No word yet on who will be filling all the empty chairs in County Executive Douglas M. Duncan's campaign office, though there are conflicting explanations circulating about all the recent departures.

Duncan's team has parted ways, at least for now, with Baltimore fundraising consultant Colleen Martin-Lauer and Washington pollster Frederick S. Yang, two critical players in Duncan's reelection effort and advisers in his false-start run for governor.

Duncan says the moves amount to the mundane realities of reorganization that take place after every campaign. He notes that his team also recently lost campaign manager Lee Friedman, who went to work for Ameripac, a political action committee affiliated with U.S. Rep. Steny H. Hoyer (D-Md.). They also lost Friedman's deputy, Regan Kelley, who took work with the political consulting firm of former Clinton aide Mickey Ibarra.

The hitch in the classic reorganization explanation is that both Martin-Lauer and Yang will be working with Duncan's most likely gubernatorial rival in the 2006 Democratic primary, Baltimore Mayor Martin O'Malley.

So were the consultants forced to choose sides, as some have suggested? Or did they realize they couldn't properly work for two likely rivals? They're not talking, nor is anyone in Duncan's camp, except to say that Yang told his team his was strictly a business decision.

"I guess O'Malley's planning on doing a lot of polling," said one disappointed Duncan aide.

Campaign Finance Fight Emotions are heating up over campaign finance legislation that Montgomery County's legislative delegation will debate in Annapolis today.

The measure, a brainchild of County Council member Phil Andrews (D-Gaithersburg) and sponsored by Del. Adrienne A. Mandel (D-Montgomery), would permit the county to tighten its own campaign finance regulations beyond the rules imposed by the state of Maryland.

The bill comes in direct response to the 2002 county elections, during which Duncan flexed his political muscle by forming a campaign slate that allowed him to pour huge sums of his own campaign money into key council races.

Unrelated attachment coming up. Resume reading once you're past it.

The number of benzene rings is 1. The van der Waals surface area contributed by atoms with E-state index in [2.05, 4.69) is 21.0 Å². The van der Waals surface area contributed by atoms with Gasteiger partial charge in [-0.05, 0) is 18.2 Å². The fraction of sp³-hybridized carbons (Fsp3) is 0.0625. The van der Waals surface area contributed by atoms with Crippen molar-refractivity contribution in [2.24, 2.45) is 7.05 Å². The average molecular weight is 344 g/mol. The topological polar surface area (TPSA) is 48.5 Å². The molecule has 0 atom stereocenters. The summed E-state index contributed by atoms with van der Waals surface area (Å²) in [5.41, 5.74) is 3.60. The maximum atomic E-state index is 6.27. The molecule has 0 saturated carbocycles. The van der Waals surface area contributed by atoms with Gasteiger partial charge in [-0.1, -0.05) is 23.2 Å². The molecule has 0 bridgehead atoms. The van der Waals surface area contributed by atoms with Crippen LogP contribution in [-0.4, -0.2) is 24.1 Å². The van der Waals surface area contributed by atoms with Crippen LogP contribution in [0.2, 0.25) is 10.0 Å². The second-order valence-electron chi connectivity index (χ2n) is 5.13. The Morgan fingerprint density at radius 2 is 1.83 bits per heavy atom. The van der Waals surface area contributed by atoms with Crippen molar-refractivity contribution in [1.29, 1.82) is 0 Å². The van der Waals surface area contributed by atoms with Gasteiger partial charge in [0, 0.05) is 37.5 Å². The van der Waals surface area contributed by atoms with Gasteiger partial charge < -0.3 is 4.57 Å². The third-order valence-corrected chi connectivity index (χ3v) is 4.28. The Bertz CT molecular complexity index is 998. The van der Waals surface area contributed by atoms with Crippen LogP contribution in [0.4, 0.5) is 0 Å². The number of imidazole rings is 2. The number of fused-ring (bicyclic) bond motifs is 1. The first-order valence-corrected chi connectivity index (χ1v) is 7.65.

His effort to consolidate power had vocal detractors, and prompted an anti-growth group to compile a comprehensive list of Duncan's political donors and post them on the Internet (at www.neighborspac.org) in an attempt to tie him directly to specific interest groups.

The legislation allowing for tougher local restrictions first came up for discussion last week, and Montgomery County's delegation chair, Del. Charles E. Barkley (D), submitted an amendment, purportedly on behalf of Duncan. The amendment would have prevented the legislation from taking effect until 2010.

Andrews called the proposal to delay action on campaign finance "outrageous." During a briefing on the bill Monday, council member Tom Perez (D-Silver Spring) said the delay would essentially scuttle the measure. The two urged their council colleagues to write a letter to the lawmakers asking them to reject the amendment.

Duncan responded by disavowing authorship of the amendment, and his aides said Tuesday that the whole thing was just a big communication blunder. Someone from Duncan's office asked Barkley to submit the proposal before getting Duncan's okay.

By Tuesday, they said they had asked Barkley to yank the amendment. But Duncan's still not a fan of the proposal.

"He thinks any campaign finance reform should be done statewide," said David Weaver, Duncan's spokesman. "We should not have a patchwork of campaign finance laws across the state."

A Call to Quiet Cell Phones A sneak peek at local legislation heading for the Montgomery County Council: Council member Howard A. Denis (R-Potomac-Bethesda) will ask lawmakers to consider criminalizing the use of cell phones in movie theaters and other places of performance.

Denis said his constituents have grown weary of moviegoers who not only let their phones ring during a show, but also have the nerve to take the call.

The measure would call for a $50 fine. No word, though, whether police will get to stop and watch the movies while they patrol the theaters in search of cell phone scofflaws.